What will you do on your Summer Vacation?

A part-time job offers high school students more than a few bucks in the bank. A summer job teaches (among other things) responsibility, reliability, communication skills, and teamwork–all critical to success at college.


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Weighing your options with an objective advocate from Admissions 1

Admissions letters have arrived. Are you and your family weighing your options? Not sure which direction to go? Talk to the Admissions1 Professionals–your objective advocate in the college admissions process.


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Invest in your future this summer.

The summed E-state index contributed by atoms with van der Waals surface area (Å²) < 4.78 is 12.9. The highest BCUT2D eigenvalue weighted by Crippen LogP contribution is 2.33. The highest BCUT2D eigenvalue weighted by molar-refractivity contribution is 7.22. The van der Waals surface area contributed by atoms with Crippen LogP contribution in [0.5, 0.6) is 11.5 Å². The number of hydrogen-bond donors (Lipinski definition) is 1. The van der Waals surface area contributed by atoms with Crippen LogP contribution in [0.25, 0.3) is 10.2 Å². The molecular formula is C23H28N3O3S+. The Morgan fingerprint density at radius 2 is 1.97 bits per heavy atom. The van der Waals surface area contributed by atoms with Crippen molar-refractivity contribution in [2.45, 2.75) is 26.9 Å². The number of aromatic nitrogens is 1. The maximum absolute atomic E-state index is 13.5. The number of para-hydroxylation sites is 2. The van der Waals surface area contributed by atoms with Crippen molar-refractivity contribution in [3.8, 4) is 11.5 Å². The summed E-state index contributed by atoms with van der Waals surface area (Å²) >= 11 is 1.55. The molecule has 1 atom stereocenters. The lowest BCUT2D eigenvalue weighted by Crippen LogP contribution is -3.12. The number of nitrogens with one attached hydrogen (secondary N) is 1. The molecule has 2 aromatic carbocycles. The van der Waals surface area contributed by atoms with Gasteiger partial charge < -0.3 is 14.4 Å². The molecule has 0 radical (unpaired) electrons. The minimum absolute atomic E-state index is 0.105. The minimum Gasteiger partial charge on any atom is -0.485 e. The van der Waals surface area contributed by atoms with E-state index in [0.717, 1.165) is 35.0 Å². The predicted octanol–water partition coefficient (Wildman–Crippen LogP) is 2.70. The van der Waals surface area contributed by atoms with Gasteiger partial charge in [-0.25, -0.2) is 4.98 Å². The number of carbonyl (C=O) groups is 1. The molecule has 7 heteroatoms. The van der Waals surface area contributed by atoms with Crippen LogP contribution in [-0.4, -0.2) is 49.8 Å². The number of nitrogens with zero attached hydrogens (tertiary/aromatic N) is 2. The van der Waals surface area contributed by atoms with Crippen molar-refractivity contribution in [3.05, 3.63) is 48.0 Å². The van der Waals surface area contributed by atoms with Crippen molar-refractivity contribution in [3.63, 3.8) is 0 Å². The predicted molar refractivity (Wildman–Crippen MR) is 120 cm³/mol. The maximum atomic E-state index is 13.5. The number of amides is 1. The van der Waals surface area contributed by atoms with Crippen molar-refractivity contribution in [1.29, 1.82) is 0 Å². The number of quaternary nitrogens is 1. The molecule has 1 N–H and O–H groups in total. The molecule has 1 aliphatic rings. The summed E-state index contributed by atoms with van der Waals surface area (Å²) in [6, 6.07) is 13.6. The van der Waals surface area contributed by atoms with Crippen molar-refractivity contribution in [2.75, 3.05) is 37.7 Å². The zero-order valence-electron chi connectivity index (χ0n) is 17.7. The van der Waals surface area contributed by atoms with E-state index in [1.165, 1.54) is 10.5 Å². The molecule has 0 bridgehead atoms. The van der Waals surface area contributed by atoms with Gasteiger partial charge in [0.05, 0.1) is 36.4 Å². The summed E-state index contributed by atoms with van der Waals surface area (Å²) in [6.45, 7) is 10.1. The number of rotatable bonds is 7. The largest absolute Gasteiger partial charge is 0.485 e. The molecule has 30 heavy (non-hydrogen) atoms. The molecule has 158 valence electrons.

Summer is just around the corner. For many of you that means sand, surf and snoozing.  While we are all for enjoying time off and relaxing in the sun—summer also provides high school students with great opportunities for a few “mind changing” experiences. For those of you old enough to work, finding a great summer job is invaluable.  It not only gives you insight into the world of work, but also helps develop essential skills for success outside of the classroom.  Paid or unpaid work will provide you with a more clear understanding of  the value of responsibility, reliability and a strong work ethic.  Never discount any job–even if the only thing you learn from working at a fast food joint or as a day camp counselor is that you never want to do these jobs again.  That is valuable information.  Store these tidbits away for when you consider possible career fields.  If you didn’t like working with children or at Mickey D’s when you were a teenager, what has changed that may interest you in these career fields now?  A job can give you a glimpse into a particular career, nudge you in a direction or help you steer clear of certain vocations.  Another thing to remember is that college admission officers take your work experiences into consideration regardless of whether it is flipping burgers or filing law reports. Other ways to make the most of your summer vacation is to “test drive” careers you find interesting by working or volunteering in that particular career. A first stop should be your high school guidance office to learn more about available internship opportunities. Remember, college for many is a short four year “gig” but you will be working for decades. So discovering a career that is both interesting and challenging to you will help create a more satisfying, rewarding and happier life. Combining work with academic pursuits may help you discover new and interesting parts of yourself.  Many colleges and universities have programs for high school students in a variety of academic areas such as engineering, writing, science or the fine arts. It is a great way for a student to discover if a school is a good fit by attending a summer program and living on campus.  Living in a dorm inBoston,New YorkCity orWashington,DCcan help you decide whether spending four years at an urban university is the right...